Changing a Flat Tire in 13 Steps
If you have misplaced any of these items, or if your car did not come with these items, you should purchase new ones right away.
Be sure you’re regularly inflating the spare tire to your vehicle manufacturer’s recommended PSI. You should check the spare’s air pressure every time you check your other tires. Remember to check pressure every month and before long trips or carrying extra load.
If you find yourself in a situation where you have a flat tire, follow these 13 steps to solve the issue.
1. Find a safe location.
As soon as you realize you have a flat tire, do not abruptly brake or turn. Slowly reduce speed and scan your surroundings for a wide shoulder or parking lot. Never attempt to change your tire on a narrow shoulder near oncoming traffic. Keep moving (slowly) until you find a safer spot.
2. Turn on your hazard lights.
Your hazard lights or emergency flashers will allow other drivers to see you on the side of the road. To avoid an accident, turn them on as soon as you realize you need to pull over.
3. Apply the parking brake.
Once you have stopped, always use the parking brake when replacing a flat tire. This will minimize the possibility of your vehicle rolling and causing injuries.
4. Apply wheel wedges and remove the hub cap or wheel cover.
- Wheel wedges go in front of or behind the tires to ensure the vehicle doesn’t roll while you fix the flat tire. If you’re changing a rear tire, place these in front of the front tires. If your flat tire is at the front, put the wheel wedges behind the rear tires.
- If your vehicle has a hubcap covering the lug nuts, it’s easier to remove the hubcap before lifting the vehicle with the jack.
5. Place the jack under the vehicle and loosen the lug nuts.
- The right place for the jack is usually beneath the vehicle frame alongside the tire that’s flat.
- To safely lift and avoid damage to the vehicle, follow the instructions for jack placement in your vehicle owner’s manual.
- Using the lug wrench, turn the lug nuts counterclockwise until you break their resistance.
- Loosen the lug nuts about ¼ to ½ of a turn, but don’t remove them completely yet. Remove them completely when it’s time to remove your tire/wheel from the vehicle.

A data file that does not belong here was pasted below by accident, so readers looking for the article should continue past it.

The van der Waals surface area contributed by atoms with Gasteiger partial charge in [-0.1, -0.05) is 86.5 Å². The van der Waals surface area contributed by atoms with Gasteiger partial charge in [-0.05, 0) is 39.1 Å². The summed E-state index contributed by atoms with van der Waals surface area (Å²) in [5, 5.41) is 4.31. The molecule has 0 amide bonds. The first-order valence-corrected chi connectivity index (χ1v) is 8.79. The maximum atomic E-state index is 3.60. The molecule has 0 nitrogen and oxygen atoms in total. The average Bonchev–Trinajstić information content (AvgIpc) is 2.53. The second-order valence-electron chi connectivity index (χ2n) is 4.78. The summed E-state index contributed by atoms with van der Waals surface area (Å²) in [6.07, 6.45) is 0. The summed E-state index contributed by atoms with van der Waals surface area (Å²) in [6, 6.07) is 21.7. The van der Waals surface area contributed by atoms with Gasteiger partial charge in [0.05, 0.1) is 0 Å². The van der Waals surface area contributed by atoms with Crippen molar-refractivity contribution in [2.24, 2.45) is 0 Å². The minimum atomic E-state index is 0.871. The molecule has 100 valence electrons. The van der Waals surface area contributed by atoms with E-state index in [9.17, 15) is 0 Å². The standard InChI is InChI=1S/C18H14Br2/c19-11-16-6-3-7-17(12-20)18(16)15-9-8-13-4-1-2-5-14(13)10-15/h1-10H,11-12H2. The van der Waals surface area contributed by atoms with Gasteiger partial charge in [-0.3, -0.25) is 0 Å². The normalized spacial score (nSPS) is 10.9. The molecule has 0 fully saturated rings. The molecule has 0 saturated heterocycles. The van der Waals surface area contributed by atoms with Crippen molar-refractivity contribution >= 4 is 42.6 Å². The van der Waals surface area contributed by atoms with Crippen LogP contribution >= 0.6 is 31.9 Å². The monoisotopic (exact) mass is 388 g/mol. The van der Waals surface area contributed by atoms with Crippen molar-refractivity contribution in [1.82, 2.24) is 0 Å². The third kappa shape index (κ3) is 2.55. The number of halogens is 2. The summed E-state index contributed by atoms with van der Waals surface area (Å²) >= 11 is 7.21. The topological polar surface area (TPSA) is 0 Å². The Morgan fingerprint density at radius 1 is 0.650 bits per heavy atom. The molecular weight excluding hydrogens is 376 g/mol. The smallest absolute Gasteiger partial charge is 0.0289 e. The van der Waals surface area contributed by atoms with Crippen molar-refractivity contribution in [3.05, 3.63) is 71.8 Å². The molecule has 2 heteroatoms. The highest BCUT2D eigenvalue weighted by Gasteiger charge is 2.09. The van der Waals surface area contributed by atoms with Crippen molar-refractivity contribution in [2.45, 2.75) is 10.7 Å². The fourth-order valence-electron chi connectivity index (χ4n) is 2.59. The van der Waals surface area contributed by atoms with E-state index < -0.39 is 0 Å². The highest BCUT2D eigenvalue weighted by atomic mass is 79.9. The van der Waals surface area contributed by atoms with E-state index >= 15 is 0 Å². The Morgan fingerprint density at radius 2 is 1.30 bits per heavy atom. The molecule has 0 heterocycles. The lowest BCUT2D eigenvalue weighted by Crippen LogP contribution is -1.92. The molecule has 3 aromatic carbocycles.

6. Raise the vehicle with the jack and remove the lug nuts completely.
- To prevent the jack from settling under the weight of your vehicle and coming off balance, place a small cut of 2×6” wood beneath it before attempting to raise your vehicle. This tactic is especially helpful on asphalt.
- With the jack properly positioned, raise the vehicle until the flat tire is about six inches above the ground.
- Remember to never put any part of your body under the vehicle during or after raising the vehicle with the jack.
- Now it’s time to remove the lug nuts all the way. Since you’ve put your car up on the jack and already loosened them, you should be able to unscrew them mostly by hand.
7. Remove the flat tire and mount the spare tire on the lug bolts.
- Pull the flat tire toward you until it’s completely free from the hub behind it. Set it on its side so that it doesn’t roll away.
- Now place the spare on the hub by lining up the rim with the lug bolts. Push gently until the lug bolts show through the rim.
8. Tighten the lug nuts by hand.
- Put the lug nuts back on the lug bolts and tighten them all the way by hand.
- You will tighten them with the wrench after lowering the vehicle to the ground
9. Lower the vehicle and tighten the lug nuts again.
- Use the jack to lower the vehicle so that the spare tire is resting on the ground but the full weight of the vehicle isn’t fully on the tire.
- You should tighten the lug nuts with the wrench, turning clockwise. Push down on the lug wrench with as much weight as possible.
10. Lower the vehicle completely and replace the hub cap.
- Bring the vehicle all the way to the ground and remove the jack. Give the lug nuts another pull with the wrench to ensure they’re as tight as possible.
- If the hubcap you took from the flat tire will fit your spare, put it in place the same way you removed it initially. If it doesn’t fit, put it away with the tire when you stow your equipment.
11. Track your equipment and put it away safely.
You have a jack, a lug wrench, wheel wedges, your flat tire, and possibly a hubcap. Don’t forget to put all of them in your vehicle before driving away.
12. Check the pressure in your spare tire.
You should check the tire pressure of the spare tire to make sure that it is safe to drive on. “T-Type” temporary spares, also called “mini-spares,” require 60 psi (420 kPa). If the tire needs pressure, drive (slowly) to a service station immediately.
13. Take your flat tire to the mechanic.
Temporary spare tires aren’t made to drive long distances or at high speeds, so drive cautiously until you’re able to visit a tire technician. A professional should be able to determine whether your tire needs a repair or if it’s time to replace it.